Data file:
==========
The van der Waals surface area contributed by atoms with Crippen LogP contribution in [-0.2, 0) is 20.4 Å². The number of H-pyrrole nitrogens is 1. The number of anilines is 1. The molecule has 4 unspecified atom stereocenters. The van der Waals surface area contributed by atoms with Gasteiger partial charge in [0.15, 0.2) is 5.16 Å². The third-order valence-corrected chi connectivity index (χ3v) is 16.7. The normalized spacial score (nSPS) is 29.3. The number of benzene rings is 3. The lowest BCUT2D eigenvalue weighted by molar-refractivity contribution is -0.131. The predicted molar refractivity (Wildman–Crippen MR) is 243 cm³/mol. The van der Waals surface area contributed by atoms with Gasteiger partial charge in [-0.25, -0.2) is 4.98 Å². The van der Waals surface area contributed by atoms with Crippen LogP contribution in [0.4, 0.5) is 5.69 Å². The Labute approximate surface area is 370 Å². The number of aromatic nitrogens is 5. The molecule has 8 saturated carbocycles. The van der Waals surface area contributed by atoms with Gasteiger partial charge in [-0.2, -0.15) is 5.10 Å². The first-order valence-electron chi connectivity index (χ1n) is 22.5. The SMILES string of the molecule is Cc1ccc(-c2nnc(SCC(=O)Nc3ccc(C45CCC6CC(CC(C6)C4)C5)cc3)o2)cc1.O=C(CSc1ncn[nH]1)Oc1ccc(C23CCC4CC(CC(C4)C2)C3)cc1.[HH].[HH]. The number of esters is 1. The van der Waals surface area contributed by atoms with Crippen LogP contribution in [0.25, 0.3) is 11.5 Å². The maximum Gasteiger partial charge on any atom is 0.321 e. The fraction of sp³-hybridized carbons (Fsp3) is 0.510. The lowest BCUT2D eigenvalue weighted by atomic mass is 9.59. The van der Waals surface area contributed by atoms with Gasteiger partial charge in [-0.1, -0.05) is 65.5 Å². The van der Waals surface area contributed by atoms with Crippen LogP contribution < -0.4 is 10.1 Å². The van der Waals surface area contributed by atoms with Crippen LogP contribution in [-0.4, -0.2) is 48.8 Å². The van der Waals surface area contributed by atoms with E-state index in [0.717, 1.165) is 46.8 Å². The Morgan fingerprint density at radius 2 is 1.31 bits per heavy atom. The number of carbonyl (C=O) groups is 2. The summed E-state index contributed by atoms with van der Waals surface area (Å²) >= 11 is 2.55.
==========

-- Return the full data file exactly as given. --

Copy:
The van der Waals surface area contributed by atoms with Crippen LogP contribution in [-0.2, 0) is 20.4 Å². The number of H-pyrrole nitrogens is 1. The number of anilines is 1. The molecule has 4 unspecified atom stereocenters. The van der Waals surface area contributed by atoms with Gasteiger partial charge in [0.15, 0.2) is 5.16 Å². The third-order valence-corrected chi connectivity index (χ3v) is 16.7. The normalized spacial score (nSPS) is 29.3. The number of benzene rings is 3. The lowest BCUT2D eigenvalue weighted by molar-refractivity contribution is -0.131. The predicted molar refractivity (Wildman–Crippen MR) is 243 cm³/mol. The van der Waals surface area contributed by atoms with Gasteiger partial charge in [-0.25, -0.2) is 4.98 Å². The van der Waals surface area contributed by atoms with Crippen LogP contribution in [0.4, 0.5) is 5.69 Å². The Labute approximate surface area is 370 Å². The number of aromatic nitrogens is 5. The molecule has 8 saturated carbocycles. The van der Waals surface area contributed by atoms with Gasteiger partial charge in [-0.2, -0.15) is 5.10 Å². The first-order valence-electron chi connectivity index (χ1n) is 22.5. The SMILES string of the molecule is Cc1ccc(-c2nnc(SCC(=O)Nc3ccc(C45CCC6CC(CC(C6)C4)C5)cc3)o2)cc1.O=C(CSc1ncn[nH]1)Oc1ccc(C23CCC4CC(CC(C4)C2)C3)cc1.[HH].[HH]. The number of esters is 1. The van der Waals surface area contributed by atoms with Crippen LogP contribution in [0.25, 0.3) is 11.5 Å². The maximum Gasteiger partial charge on any atom is 0.321 e. The fraction of sp³-hybridized carbons (Fsp3) is 0.510. The lowest BCUT2D eigenvalue weighted by atomic mass is 9.59. The van der Waals surface area contributed by atoms with Gasteiger partial charge in [-0.1, -0.05) is 65.5 Å². The van der Waals surface area contributed by atoms with Crippen LogP contribution < -0.4 is 10.1 Å². The van der Waals surface area contributed by atoms with Crippen LogP contribution in [-0.4, -0.2) is 48.8 Å². The van der Waals surface area contributed by atoms with E-state index in [0.717, 1.165) is 46.8 Å². The Morgan fingerprint density at radius 2 is 1.31 bits per heavy atom. The number of carbonyl (C=O) groups is 2. The summed E-state index contributed by atoms with van der Waals surface area (Å²) >= 11 is 2.55.